Consider a simple model for school graduation: there is school $i = 1,2,..., N$, each getting $y_i$ of $n_i$ students graduated. Assume $y_i\sim Binomial(n_i, \theta_i)$ where $\theta_i$ is the probability of graduation of each student at school $i$.

What is the best way to model the relationship between the individual probability of graduating $\theta_i$ and the observed characteristics $X_i$ for each school?

One possibility is to model the probability $\theta_i = X_i\beta$. Are there better ways?

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    $\begingroup$ There are several binomial regression models within the GLM framework. See for example, the tags for logistic-regression and probit-regression (though there are other possibilities still, such as complementary-log-log models and even the identity link in some cases). You might get some value out of the wikipedia articles Logistic regression, ... ctd $\endgroup$ – Glen_b -Reinstate Monica Apr 13 '17 at 2:58
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    $\begingroup$ ctd... Generalized linear model (including the "binomial" row of the big table and the section on binary data which discusses all four link functions I have mentioned) and Probit model. Depending on how you want to model things (whether you want to look at your set of schools as fixed or samples from a larger population), you may want to look at generalized linear mixed models (GLMMs)/hierarchical models $\endgroup$ – Glen_b -Reinstate Monica Apr 13 '17 at 3:03

Proportion is the mean value of the variable where 1 represents success and 0 represents failure. So I suspect data has already been aggregated to give you proportions. For example you might have information about school graduation proportion given predictor variables such as average school grade, average aptitude test results of the school and so on. So the best way would be to use logistic regression on non-aggregated data (predicting graduation given the pupil grades and aptitude tests). You could model the effect of higher level units (schools) by using hierarchical logistic regression.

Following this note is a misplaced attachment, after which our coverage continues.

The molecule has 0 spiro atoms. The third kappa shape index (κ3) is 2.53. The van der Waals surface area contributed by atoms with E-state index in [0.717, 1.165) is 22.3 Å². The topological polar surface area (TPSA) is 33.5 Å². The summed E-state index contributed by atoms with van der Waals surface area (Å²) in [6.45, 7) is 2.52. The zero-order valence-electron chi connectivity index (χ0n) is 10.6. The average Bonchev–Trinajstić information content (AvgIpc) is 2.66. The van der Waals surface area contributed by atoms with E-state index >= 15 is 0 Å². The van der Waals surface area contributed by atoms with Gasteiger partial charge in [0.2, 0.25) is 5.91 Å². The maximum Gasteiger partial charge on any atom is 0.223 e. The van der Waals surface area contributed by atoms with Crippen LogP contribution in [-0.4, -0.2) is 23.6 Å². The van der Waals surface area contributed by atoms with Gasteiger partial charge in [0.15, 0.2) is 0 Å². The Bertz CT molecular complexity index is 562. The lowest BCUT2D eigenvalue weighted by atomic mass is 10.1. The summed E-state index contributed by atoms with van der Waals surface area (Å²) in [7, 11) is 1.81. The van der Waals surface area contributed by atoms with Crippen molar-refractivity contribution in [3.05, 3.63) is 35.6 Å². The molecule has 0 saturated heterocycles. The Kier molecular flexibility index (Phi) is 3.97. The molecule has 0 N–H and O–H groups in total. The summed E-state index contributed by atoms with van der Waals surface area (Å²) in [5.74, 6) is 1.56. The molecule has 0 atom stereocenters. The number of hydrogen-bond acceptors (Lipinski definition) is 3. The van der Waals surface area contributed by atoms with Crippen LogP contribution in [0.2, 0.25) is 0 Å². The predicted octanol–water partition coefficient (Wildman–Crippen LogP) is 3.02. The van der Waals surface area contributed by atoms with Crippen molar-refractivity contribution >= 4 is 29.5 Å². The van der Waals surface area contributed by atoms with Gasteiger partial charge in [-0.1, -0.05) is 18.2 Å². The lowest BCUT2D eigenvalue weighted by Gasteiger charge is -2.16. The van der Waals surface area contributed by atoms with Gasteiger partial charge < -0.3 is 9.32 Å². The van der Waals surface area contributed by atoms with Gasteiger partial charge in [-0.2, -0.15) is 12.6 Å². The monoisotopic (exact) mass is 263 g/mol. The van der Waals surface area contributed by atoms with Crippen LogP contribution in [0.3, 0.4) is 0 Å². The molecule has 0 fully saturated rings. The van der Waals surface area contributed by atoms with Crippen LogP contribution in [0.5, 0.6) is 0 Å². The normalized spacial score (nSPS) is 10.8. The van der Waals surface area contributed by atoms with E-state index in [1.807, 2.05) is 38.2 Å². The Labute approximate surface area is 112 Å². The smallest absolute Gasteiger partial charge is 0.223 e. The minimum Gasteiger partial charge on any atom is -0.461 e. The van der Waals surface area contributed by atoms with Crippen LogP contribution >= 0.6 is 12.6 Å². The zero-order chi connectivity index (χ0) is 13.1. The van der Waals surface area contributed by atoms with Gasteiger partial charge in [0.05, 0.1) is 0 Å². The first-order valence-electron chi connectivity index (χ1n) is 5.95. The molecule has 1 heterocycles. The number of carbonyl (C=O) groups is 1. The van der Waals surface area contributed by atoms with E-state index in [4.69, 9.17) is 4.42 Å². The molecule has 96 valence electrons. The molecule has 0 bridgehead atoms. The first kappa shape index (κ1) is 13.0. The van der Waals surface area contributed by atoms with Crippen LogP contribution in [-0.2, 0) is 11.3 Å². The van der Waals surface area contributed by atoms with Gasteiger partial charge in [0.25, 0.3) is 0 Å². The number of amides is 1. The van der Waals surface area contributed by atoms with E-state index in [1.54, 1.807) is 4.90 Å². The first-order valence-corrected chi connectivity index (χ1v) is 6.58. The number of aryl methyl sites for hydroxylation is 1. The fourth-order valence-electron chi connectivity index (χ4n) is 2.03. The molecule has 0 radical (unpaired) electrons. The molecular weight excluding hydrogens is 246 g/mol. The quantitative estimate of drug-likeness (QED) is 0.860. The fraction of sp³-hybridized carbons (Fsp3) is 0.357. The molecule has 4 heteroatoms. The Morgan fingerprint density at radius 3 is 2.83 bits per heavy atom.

In any case, I don't see any justification to model probability itself. It really doesn't sound statistically (or philosophically).

Answer based on a question edit:

If you only have school level data and not individual data then you don't need hierarchical regression. Also logistic regression is a binomial regression with logistic link function (in the framework of generalized linear models). So you can implement your problem in the following way:

glm(proportion ~ x1+x2, family=binomial, weights=w)

Proportion is simply $y_i/n_i$. Weights are $n_i$ and $x_{1},x_{2}$ are explanatory variables on a school level.

To clarify even further I will provide a working example. Suppose we test an insecticide effectiveness dependent on dose and sex of an insect. There are 20 insects in every experimental batch:

dose <- rep(0:5, 2)

sex <- factor(rep(c("M", "F"), c(6, 6)))

dead <- c(1, 4, 9, 13, 18, 20, 0, 2, 6, 10, 12, 16)

We calculate mortality dependent on dose and sex of the insect with interaction term:

glm(dead/20 ~ sex*ldose,family=binomial, weights=rep(20,12))

Example works flawlessly. But if we specify equivalent set of weights in the following way:

glm(dead/20 ~ sex*ldose, family=binomial, weights=rep(19, 12))

Package provides an error message: non-integer #successes in a binomial glm! But you will see that results in both cases are the same as it should be. This is because relative weights in both cases are equivalent. Program gives a prudent warning since weights are usually $n_i$ and proportion is calculated as $y_i/n_i$. So if $n_iy_i/n_i $ is not an integer program produces a warning. But if you know what you are doing you can simply ignore the warning.

I hope that solves your problem.

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    $\begingroup$ I changed the text trying to clarifying the question. I think what I am looking for is a "hierarchical binomial model." Could you please expand on this in your answer. Thanks $\endgroup$ – mrb Apr 13 '17 at 0:27
  • $\begingroup$ Okay @mrb I edited an answer based on your edited question. $\endgroup$ – Vivaldi Apr 13 '17 at 9:06
  • $\begingroup$ The r code you have written does not work as family binomial does not accept proportions. Perhaps, you mean glm(success ~ x1 + x2, weights=w). $\endgroup$ – mrb Apr 13 '17 at 17:15
  • $\begingroup$ @mrb I have provided a working example in my question edit and explained why youu can ignore a program warning. Please don't forget to upvote if the answer solves your problem. $\endgroup$ – Vivaldi Apr 13 '17 at 21:01
  • $\begingroup$ You should maybe replace family=binomial with family=quasibinomial $\endgroup$ – kjetil b halvorsen Jun 17 '19 at 15:23

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